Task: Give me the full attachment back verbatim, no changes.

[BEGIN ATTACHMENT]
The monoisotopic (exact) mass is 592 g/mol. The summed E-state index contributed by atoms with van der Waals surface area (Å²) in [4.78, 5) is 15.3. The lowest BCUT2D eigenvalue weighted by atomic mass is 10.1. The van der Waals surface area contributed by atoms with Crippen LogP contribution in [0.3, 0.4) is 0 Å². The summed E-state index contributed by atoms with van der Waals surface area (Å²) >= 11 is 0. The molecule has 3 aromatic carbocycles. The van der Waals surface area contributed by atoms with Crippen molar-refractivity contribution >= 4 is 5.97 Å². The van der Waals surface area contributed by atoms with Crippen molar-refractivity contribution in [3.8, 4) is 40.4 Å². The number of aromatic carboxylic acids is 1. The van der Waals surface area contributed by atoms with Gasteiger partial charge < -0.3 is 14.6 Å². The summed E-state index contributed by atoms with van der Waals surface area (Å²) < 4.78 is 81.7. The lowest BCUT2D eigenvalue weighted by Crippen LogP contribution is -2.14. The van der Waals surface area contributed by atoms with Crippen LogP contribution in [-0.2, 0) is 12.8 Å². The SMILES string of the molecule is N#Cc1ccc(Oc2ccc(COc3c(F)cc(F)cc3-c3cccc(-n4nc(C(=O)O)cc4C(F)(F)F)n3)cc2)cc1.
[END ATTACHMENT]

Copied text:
The monoisotopic (exact) mass is 592 g/mol. The summed E-state index contributed by atoms with van der Waals surface area (Å²) in [4.78, 5) is 15.3. The lowest BCUT2D eigenvalue weighted by atomic mass is 10.1. The van der Waals surface area contributed by atoms with Crippen LogP contribution in [0.3, 0.4) is 0 Å². The summed E-state index contributed by atoms with van der Waals surface area (Å²) >= 11 is 0. The molecule has 3 aromatic carbocycles. The van der Waals surface area contributed by atoms with Crippen molar-refractivity contribution >= 4 is 5.97 Å². The van der Waals surface area contributed by atoms with Crippen molar-refractivity contribution in [3.8, 4) is 40.4 Å². The number of aromatic carboxylic acids is 1. The van der Waals surface area contributed by atoms with Gasteiger partial charge < -0.3 is 14.6 Å². The summed E-state index contributed by atoms with van der Waals surface area (Å²) < 4.78 is 81.7. The lowest BCUT2D eigenvalue weighted by Crippen LogP contribution is -2.14. The van der Waals surface area contributed by atoms with Crippen LogP contribution in [-0.2, 0) is 12.8 Å². The SMILES string of the molecule is N#Cc1ccc(Oc2ccc(COc3c(F)cc(F)cc3-c3cccc(-n4nc(C(=O)O)cc4C(F)(F)F)n3)cc2)cc1.